Remember is now Skychaser on Moon Guard. I rerolled over there a while back and hooked up with a guild full of alting battlegrounds geeks like myself. Having a good time with this new crew, I decided to bring my old potion maker over from Thorium Brotherhood in order to shill pots for my current toons and guildies alike. Eventually – out of a desire to learn more about the Shaman class and to try something new, I leveled Skychaser/Remember to 29 and camped battlegrounds again until I snagged my usual belt, boots and baubles from Arathi Basin and Warsong Gulch. I enjoyed pvping with the shaman at 29 – but the road had been hard. Worse, in PvE, I always felt that soloing with the big white Tauren had proven tedious and awkward. Skychaser ended up dead a lot and I spent a lot of time reading forums and trying to understand why this once formidable class was so hard for me to wrap my head around.

Finding few answers other than the angst over on the official Shaman forums about how massively the class had been nerfed – I finally turned to instances and grouping. Now – by nature – I’m a solo player. I love instances and love raiding – but rarely have time or patience to endure the endless waiting for pug groups to form, or the disastrous outcomes that most pugs seem to enable. The new guild had good people in it though and I managed to hook Sky’ up to various low level runs through several instances. What I learned while doing this, was that while I felt like four-thumbed failure in solo-PvE and PvP, I felt like a small gawd in group play.

Running Skychaser through instances was a revelation in rediscovering the strength of hybrid classes in group play. He could tank, he could dps, he could heal and cleanse. Groups that were having problems with an instance immediately seem to find a greater deal of success with the shaman in tow. His totems provided low cost healing and mana – gave supportive buffs or purged negative spell effects. When things went pear-shaped his ability to rez or (better yet) self-rez after a wipe extended his value in groups from “spare war-stomp with h33ls” to “invaluable multi-function tool.”

Intrigued with the class – I broke out of the 20-29 bracket and discovered Windfury. While still suffering from a past nerf, quintessential Shaman melee trait was the fuel I needed to propel Skychaser through the long and still somewhat awkward climb through the 30’s. Sky’ was still having to work for his levels – but the additional melee prowess was noticeable and appreciated. Somewhere after level 35 though – and finally being able to advance his capped alchemy skill – Sky’ stalled and his progress lagged. Quests in the 30’s seemed to be harder to find – the task of leveling easier – but still arduous for the enhancement Shammy. I started to wonder if he was doomed to be a cast-off potion maker forever.

Then 2.3 hit.

With higher experience for kills and quests as well as easier leveling, post 2.3 Azeroth is likely to become the saving grace of stalled alts everywhere. In an afternoon of questing in STV, Skychaser saw level 36 come and go in a blink. Later in the same week, questing in Desolace and a run through Scarlet Monestary’s Library and Armory wings brought 37 and 38 in rapid succession. A few odd clean up quests and a daily battleground quest or two and suddenly 39 was attained. Shocked with how fast the last 4 levels had come I took time at 39 to dive back into Arathi Basin. Again – Skychaser proved a revelation in the battlegrounds. A well geared 39 – the vigor and force of his windfury crits – the speed of his improved ghost wolf – and the versatility of his heals, totems, and purge ability put Sky at the top of charts in game after game. In one long evening of back to back play – he collected over 50 tokens and became the focus fire target of every alliance group that he crossed paths with.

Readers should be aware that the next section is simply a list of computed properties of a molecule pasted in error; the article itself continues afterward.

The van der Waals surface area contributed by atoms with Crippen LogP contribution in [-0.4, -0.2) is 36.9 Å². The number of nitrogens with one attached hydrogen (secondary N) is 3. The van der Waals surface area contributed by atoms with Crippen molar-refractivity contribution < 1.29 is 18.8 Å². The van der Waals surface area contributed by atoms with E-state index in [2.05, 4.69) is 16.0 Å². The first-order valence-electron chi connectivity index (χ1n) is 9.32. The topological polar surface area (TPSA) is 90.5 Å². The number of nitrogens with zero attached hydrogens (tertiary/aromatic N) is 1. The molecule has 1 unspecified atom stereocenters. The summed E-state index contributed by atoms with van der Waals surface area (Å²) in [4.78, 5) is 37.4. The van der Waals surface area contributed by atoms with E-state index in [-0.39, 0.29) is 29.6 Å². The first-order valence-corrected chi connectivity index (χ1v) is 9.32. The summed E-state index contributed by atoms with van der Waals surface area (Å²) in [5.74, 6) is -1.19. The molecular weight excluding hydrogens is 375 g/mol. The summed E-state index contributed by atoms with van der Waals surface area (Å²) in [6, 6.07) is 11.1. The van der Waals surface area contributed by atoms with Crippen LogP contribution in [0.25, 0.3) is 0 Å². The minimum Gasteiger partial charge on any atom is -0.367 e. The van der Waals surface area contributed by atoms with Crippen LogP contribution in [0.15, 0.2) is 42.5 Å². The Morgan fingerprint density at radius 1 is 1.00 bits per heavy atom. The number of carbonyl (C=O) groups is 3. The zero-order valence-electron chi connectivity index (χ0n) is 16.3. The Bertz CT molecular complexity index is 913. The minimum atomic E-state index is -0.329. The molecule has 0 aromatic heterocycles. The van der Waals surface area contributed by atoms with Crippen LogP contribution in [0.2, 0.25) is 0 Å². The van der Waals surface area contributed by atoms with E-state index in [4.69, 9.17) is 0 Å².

Last night, with my 30-39 battlegrounds aspirations complete, I left Arathi Basin and headed off to Duskwallow Marsh. Starting two bars into 39 – I muddled my way around from quest giver to quest giver in the refreshed zone. I took my time to discover these new adventures and to farm herbs. Before I realized it, I had cleared out the first half of my quests in the zone and rather unexpectedy watched Skychaser disappear in a flourish of golden light as he dinged 40.

Holy cats that was fast.

A quick trip back to Thunderbluff allowed Sky’ to train. Packing stormstrike now – and an amazing chain-heal ability, the one time potions alt is now quickly becoming a favored main. I still have a lot of work to do with this toon, after all, there is a mount to buy, rep to gain and 30 more levels to discover. But I’m excited about leveling him, confident I can get him to outlands, and eager to see the world through his eyes while in the game.

I can safely that the leveling changes of 2.3 are going to provide a new lease on life for stalled alts. For all the raiding guilds trying to replace lost healers and tanks by slowly leveling alts on the side – they now have hope of actually bringing some of these toons into play in reasonable time. It’s going to be easier to move from bracket to bracket in the PvP arena – perhaps creating a bit more life in some of the less played battlegrounds. All in all – I have to rate the leveling change in 2.3 as my mvp – (most valuable patch.) Time for many gamers is sparse and the ability to fill what hours we *do* have with achievable and entertaining goals is by far the best bang for the buck I can hope for.